WASHINGTON -- When Jose A. Rodriguez Jr. came under investigation for ordering the destruction of CIA interrogation videotapes, one of his first calls was to a small Virginia insurance company that thrives on government trouble.
Like a growing number of CIA employees, Rodriguez, former head of the agency's clandestine service, had bought professional liability insurance from Wright & Co. The insurer, founded in 1965 by a former FBI agent, is now paying his mounting legal bills.
The standard Wright policy costs a little less than $300 a year. The government pays half of the premium for supervisors and certain other high-risk employees, among them hundreds of CIA officers, including everyone at the agency involved in counterterrorism or counterproliferation.
The more scandal in official Washington, the better for Wright's niche business for federal employees. Every whiff of investigation or litigation sends more nervous federal workers to the company's door.
When al-Qaida attacked the United States in 2001, Wright & Co. was insuring about 17,000 federal employees against the legal hazards of their work. That has nearly doubled, to 32,000, Wright executives say, spurred in part by a spate of lawsuits, investigations and criminal prosecutions related to mistreatment of detainees in Iraq and Guantanamo Bay, Cuba, an immigration crackdown and other aftershocks of the terrorist attacks of Sept. 11.
Besides CIA officers, the insurance is popular with FBI agents, Secret Service officers and Immigration and Customs Enforcement workers.
"The things that help us are any negative events related to the federal government, and there have been plenty," said Bryan B. Lewis, Wright's president and chief executive, who holds a security clearance that allows him to discuss his clients' secret business.
Mark Mansfield, a CIA spokesman, said that many agency officers have bought the insurance but that "only a very, very small number of people ever need to invoke it."
The standard Wright policy pays up to $200,000 in legal fees for administrative matters such as investigations by Congress or an inspector general, or in cases involving demotion or dismissal.
An additional $100,000 is available for legal fees in criminal investigations, and the policy pays up to $1 million in damages in a civil suit.
As the subject of congressional and criminal investigations, Rodriguez has $300,000 in coverage for legal fees.
He has hired Robert S. Bennett, a Washington lawyer who represented President Bill Clinton in the Paula Jones sexual misconduct lawsuit and whose standard rate is more than $900 an hour, colleagues said.
Wright & Co. often negotiates a discounted rate, but neither the company nor Bennett would say what he was being paid for representing Rodriguez.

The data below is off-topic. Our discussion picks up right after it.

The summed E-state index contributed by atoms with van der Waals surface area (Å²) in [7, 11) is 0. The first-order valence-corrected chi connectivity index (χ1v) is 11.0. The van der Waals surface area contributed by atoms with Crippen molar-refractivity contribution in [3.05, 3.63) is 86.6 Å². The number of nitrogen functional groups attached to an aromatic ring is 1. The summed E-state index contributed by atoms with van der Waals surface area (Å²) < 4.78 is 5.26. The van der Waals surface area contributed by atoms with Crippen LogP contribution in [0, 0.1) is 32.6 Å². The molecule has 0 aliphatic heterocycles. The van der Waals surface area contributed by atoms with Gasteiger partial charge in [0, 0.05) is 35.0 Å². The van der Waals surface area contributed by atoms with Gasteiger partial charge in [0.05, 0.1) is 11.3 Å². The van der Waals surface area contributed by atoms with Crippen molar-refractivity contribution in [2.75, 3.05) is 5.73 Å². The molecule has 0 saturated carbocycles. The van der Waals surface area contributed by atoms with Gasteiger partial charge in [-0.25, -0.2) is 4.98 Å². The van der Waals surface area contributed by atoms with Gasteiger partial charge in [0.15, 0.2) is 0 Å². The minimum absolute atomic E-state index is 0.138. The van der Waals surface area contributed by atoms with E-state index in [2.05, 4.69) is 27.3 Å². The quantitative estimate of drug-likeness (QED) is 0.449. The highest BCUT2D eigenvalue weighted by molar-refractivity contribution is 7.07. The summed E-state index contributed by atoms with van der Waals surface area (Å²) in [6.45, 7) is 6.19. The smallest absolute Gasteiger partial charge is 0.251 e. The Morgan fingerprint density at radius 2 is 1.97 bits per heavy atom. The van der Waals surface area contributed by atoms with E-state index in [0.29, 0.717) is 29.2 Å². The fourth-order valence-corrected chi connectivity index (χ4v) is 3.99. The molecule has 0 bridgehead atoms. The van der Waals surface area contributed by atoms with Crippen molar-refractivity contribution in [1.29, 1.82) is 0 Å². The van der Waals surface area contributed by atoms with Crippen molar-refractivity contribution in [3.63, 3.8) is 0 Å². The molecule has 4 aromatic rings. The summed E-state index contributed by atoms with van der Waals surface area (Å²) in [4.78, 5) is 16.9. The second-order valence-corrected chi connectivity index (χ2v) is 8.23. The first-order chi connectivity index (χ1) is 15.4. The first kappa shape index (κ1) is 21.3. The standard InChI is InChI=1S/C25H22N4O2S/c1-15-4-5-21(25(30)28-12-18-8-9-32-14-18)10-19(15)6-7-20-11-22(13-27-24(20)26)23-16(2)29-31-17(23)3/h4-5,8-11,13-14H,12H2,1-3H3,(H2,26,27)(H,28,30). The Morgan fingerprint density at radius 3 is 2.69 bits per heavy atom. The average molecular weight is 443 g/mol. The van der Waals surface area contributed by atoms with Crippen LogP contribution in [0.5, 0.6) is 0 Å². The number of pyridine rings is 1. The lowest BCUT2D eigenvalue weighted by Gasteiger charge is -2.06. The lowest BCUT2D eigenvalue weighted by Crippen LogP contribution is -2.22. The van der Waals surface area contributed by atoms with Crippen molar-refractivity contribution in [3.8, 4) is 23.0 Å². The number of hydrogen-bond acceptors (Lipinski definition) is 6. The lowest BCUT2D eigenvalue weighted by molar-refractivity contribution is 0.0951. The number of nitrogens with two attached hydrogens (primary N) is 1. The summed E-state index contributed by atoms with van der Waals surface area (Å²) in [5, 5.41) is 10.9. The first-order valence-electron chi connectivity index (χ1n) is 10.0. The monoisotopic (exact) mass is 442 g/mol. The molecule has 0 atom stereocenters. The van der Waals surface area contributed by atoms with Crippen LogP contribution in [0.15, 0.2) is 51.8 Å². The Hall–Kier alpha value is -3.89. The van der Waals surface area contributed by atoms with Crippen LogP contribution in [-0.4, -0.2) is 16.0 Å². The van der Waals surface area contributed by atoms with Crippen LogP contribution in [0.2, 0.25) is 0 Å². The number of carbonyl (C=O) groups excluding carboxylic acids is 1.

Bennett, who is seeking immunity for Rodriguez in return for his testimony before the House Intelligence Committee, would say only that he was dismayed by the need for his services.
"It's an absolute travesty that the people on the front line defending us from terrorists have to go out and hire lawyers to defend themselves from their own government," said Bennett, who holds the top-secret clearance necessary to discuss the videotapes and the harsh interrogations of al-Qaida suspects that the tapes documented.
The spectacle of CIA officers under investigation has been a recurring drama in Washington. In 1973, as domestic spying and foreign assassination plots by the agency came under review, a memorandum from headquarters warned officers that the agency would not represent them in case of legal trouble.
Since the late 1980s, Wright and a handful of competitors have offered at least some shelter from legal costs. The Justice Department will represent federal employees in non-criminal matters if it is judged to be in the government's interest and if the employee's acts were within the scope of his employment.
But government lawyers represent the government's interest, and an employee facing potentially serious accusations might want a lawyer working only on his case.
One former CIA officer said he bought the insurance because, he said, when a scandal breaks, "you figured the government would moonwalk away from you as fast as it could."
A new possible source of reimbursement for legal fees was created in 2006 by the Military Commissions Act, which requires the government to pay lawyers for CIA and military officers facing lawsuits or criminal investigations for "authorized" actions involving the detention of suspected terrorists. Whether the destruction of the videotapes would qualify is uncertain.